#19 ‘Batman Returns’ (1992)


*Michael Keaton

*Danny DeVito

*Michelle Pfeiffer

*Christopher Walken

Director:- Tim Burton

With such a rich history, Batman is one of the most iconic and recognisable figures in modern culture. With the overwhelming success from the Nolan Bat-revival and the acclaim received from next-gen Batman computer games – there’s a huge inflation in popularity for The Dark Knight.

But in the late 80’s and early 90’s. before the shambles of one Joel Schumacher… Batman was the talk of Tinseltown. Visionary director, Tim Burton, known for his kooky style and gothic influences took the reigns of 1989’s ‘Batman’ – The first feature film (aside from the 1960’s made for TV Adam West starring film) for the legendary character. Michael Keaton, an accomplished comedian, was a surprising and in turn a very successful casting for such a well-known dark, brooding character. The film was a huge hit and was well-received for Burton’s direction and styling, along with Keaton’s impressive portrayal of Batman – it spawned a sequel, Batman Returns, 3 years after.

With a backdrop of a wintry Gotham City, Batman Returns boasts an impressive ensemble cast. With the returning Michael Keaton as the titular vigilante are screen icon Christopher Walken as the unhinged millionaire business mogul, Max Shreck, with Michelle Pfeiffer and Danny DeVito as the classic Bat-rogues Catwoman and The Penguin respectively.

For many people, Batman Returns is a firm favourite of the back catalogue of Batman movies. Tim Burton has an extremely one-dimensional approach in his direction and method of storytelling – there are elements with this film where it does enough to pass off as the genuine article, but also effectively hurts it because of its overabundance. I often read or hear people saying that Burton, thematically and in tone, got Batman ‘right’. From a point of view of someone who has never read a Batman comic, i.e me, it would be a safe assumption to accept. However, to fans of Batman lore, the history, the back story – would it be conclusive to just say – “Well Batman’s a dark character, he wears dark clothes, he’s a ‘bat’ and his parents got murdered – and Burton’s a whizz at the dark and gloomy stuff”? No, of course not. In essence, yes, you would initially believe by what you see – that the styling, tone, method of direction and set-pieces would fit a ‘Batman World’. Unfortunately, that isn’t the be all and end all. It works to a point, but then it goes completely overboard and you’re left bemused and questioning what the hell happened. The problem is that Tim Burton is too reliant on the same shit…. And that’s a real marker on this.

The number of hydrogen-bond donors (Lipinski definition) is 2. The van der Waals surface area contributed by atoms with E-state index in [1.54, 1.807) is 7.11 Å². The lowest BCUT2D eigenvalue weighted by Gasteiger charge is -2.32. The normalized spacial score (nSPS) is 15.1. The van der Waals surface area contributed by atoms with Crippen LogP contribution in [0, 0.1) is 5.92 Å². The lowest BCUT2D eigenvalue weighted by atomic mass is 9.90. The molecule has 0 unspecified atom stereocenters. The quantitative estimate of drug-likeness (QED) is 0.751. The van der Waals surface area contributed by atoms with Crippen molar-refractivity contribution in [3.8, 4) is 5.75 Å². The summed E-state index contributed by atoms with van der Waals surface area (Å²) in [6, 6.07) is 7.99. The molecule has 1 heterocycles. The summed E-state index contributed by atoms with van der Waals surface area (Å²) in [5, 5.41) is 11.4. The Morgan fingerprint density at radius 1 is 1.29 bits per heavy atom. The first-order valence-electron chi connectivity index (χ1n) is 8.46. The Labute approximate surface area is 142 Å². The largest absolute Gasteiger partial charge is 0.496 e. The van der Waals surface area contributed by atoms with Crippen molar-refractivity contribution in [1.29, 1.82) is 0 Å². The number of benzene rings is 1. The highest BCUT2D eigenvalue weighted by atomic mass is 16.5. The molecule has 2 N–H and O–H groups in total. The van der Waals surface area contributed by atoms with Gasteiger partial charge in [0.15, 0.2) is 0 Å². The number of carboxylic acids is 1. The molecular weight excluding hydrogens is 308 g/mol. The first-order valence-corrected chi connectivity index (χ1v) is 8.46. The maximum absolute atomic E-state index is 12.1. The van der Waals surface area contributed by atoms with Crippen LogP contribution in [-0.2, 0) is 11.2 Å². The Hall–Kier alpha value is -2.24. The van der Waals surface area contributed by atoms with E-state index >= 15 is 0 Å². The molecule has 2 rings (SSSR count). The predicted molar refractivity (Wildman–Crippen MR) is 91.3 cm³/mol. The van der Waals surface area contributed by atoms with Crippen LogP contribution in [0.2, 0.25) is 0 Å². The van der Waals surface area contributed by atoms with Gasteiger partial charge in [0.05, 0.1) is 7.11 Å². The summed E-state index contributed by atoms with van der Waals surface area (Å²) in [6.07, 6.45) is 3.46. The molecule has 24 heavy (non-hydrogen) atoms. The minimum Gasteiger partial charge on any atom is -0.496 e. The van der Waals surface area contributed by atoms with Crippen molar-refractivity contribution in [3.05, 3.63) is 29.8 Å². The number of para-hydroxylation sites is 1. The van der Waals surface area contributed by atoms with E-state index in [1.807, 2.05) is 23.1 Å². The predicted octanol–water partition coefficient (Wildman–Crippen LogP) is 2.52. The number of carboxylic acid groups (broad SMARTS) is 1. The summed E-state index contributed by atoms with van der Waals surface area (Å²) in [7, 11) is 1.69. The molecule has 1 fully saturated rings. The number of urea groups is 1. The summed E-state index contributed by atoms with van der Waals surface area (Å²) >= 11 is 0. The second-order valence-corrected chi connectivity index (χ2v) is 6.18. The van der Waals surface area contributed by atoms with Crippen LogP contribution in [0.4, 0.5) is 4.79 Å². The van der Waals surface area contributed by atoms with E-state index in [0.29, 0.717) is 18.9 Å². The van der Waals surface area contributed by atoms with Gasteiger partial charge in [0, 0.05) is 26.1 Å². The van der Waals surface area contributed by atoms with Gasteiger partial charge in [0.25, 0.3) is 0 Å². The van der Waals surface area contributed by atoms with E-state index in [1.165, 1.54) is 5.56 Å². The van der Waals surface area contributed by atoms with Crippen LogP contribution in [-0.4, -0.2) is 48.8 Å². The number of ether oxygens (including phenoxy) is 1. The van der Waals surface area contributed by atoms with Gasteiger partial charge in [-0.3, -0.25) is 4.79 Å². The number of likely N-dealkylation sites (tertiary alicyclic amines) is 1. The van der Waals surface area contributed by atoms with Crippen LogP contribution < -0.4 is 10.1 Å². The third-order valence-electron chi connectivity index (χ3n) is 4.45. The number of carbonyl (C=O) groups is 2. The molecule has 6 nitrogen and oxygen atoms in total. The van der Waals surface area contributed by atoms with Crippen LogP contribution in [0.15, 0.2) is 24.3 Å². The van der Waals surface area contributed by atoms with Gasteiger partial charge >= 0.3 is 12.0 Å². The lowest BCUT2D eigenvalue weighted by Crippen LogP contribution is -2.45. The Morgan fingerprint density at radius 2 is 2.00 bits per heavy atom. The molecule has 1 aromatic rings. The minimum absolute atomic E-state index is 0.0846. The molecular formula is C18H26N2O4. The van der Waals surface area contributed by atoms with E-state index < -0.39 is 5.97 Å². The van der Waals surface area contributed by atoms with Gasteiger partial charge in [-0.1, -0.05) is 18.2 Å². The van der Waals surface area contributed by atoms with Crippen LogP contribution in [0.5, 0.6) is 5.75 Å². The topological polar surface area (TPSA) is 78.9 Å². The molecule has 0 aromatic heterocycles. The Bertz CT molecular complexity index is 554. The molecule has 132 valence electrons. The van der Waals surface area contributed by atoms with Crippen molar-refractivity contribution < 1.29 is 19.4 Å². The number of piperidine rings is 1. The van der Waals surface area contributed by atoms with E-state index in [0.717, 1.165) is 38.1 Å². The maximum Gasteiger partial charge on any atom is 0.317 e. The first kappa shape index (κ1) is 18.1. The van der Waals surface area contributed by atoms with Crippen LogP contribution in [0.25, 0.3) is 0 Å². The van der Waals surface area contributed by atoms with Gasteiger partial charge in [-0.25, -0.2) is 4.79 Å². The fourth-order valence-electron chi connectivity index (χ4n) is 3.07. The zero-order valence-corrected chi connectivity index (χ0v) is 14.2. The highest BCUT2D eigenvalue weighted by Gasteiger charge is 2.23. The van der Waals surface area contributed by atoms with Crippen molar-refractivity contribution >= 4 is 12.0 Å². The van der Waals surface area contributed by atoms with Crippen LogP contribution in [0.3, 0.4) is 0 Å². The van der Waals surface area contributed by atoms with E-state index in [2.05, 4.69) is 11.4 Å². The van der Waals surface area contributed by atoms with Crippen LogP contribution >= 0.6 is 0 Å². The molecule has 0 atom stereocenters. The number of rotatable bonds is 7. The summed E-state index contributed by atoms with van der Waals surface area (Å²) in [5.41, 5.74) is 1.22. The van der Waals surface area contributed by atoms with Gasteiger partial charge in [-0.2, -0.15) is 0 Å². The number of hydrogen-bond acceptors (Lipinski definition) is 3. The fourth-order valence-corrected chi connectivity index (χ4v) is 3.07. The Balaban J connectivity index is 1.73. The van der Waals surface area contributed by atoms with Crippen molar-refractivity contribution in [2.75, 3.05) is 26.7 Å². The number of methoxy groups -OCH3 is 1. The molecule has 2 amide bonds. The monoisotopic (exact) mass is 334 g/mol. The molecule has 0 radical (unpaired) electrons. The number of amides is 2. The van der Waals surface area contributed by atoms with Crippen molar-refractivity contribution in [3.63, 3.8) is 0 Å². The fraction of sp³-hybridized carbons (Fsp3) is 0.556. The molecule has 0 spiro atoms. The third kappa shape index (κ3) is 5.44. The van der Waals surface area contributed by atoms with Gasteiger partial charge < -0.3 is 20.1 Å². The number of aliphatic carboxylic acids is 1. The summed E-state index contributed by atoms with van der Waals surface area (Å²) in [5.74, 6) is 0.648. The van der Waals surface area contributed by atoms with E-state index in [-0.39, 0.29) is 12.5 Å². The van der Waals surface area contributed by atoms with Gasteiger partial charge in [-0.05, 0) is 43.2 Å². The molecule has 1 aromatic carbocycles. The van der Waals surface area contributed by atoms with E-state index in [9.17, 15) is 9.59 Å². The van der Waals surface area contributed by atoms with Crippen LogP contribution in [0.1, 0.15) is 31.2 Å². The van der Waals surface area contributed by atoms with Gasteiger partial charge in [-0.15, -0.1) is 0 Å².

Mr Burton applies to Batman Returns, what I like to call ‘The Burton Overload’. A condition where he doesn’t just put his own touch to a story or narrative, but rather unpleasantly corrodes it with his own personal dreams and manic brainwaves. A few recent culprits of this are his ‘re-imaginings’ of Alice In Wonderland and Charlie and The Chocolate – the former is much more guilty however, due to the film’s unwelcome revelation that Wonderland is actually called ‘Underland’, just because it sounds more ‘Burtony’. A painfully pointless plot point which absolutely served no purpose other than to disengage the audience or to purely remind them, this is a Tim Burton film.

It really does become painfully obvious with this film that this isn’t an entirely faithful depiction of Batman, rather a Tim Burton film that happens to have Batman in it. Tim has had his wicked way with this.

His treatment of the Penguin character (tweaking him into a grotesquely disfigured, hunchback-like social outcast that literally only has penguins as friends), the film’s alternating black/grey/dark blue and white ‘gothic’ hues, and Danny Elfman’s beautiful, but dare I say predictable music score stick out like sore thumbs for me.  The abundance of outlandish action scenes, a cringeworthy dose of nose chomping and Catwoman’s ‘birth’ also left me feeling more indifferent to the film. It’s full on and there’s no respite… It just seems like Burton really only made this film because he was asked to, and had absolutely no intention of investing time into Batman as an actual character and his motivations, but more like a plot device.

The lead character seems to be on the back-burner for this film – with Michael Keaton glum as can be throughout his scenes as Bruce Wayne, and little to no development or characterisation. Save for the one exposition piece that we’ve all seen before and does nothing but waste precious time. It’s a pretty massive hole if you think about it.

In Returns, the focus is on anyone but Batman. With an impressive cast to work with, there are major hits and misses. Pfeiffer, as Catwoman, has some shoddy and clunky moments in terms of dialogue – but is on the flip side sexy, charismatic, and impeccably alluring in her performance. A fair mention though is the little chemistry that brews between herself and Batman. There were certainly embers of a real fire beginning to show – though it’s watered down eventually by an awkward scene involving the two in their civilian personas.

Christopher Walken is a made to measure Bat-villain, combining charm, menace and a sociopathic nature that could have easily been a more branched out, more pivotal role. Alas, he is the merely the gear that turns the cogs in the antagonist machine. Little more than that. Hollywood’s favourite little actor Danny DeVito has a real troublesome time as The Penguin (aka Oswald Cobblepot) – his physicality is reasonably accurate for Cobblepot, but his back story implies him as a sympathetic character at first – but is oddly contradicted by the actions and decisions he makes throughout the duration of the film’s 2nd and 3rd acts. Aside from this, DeVito rarely shows the prowess that has made him such a commendable performer.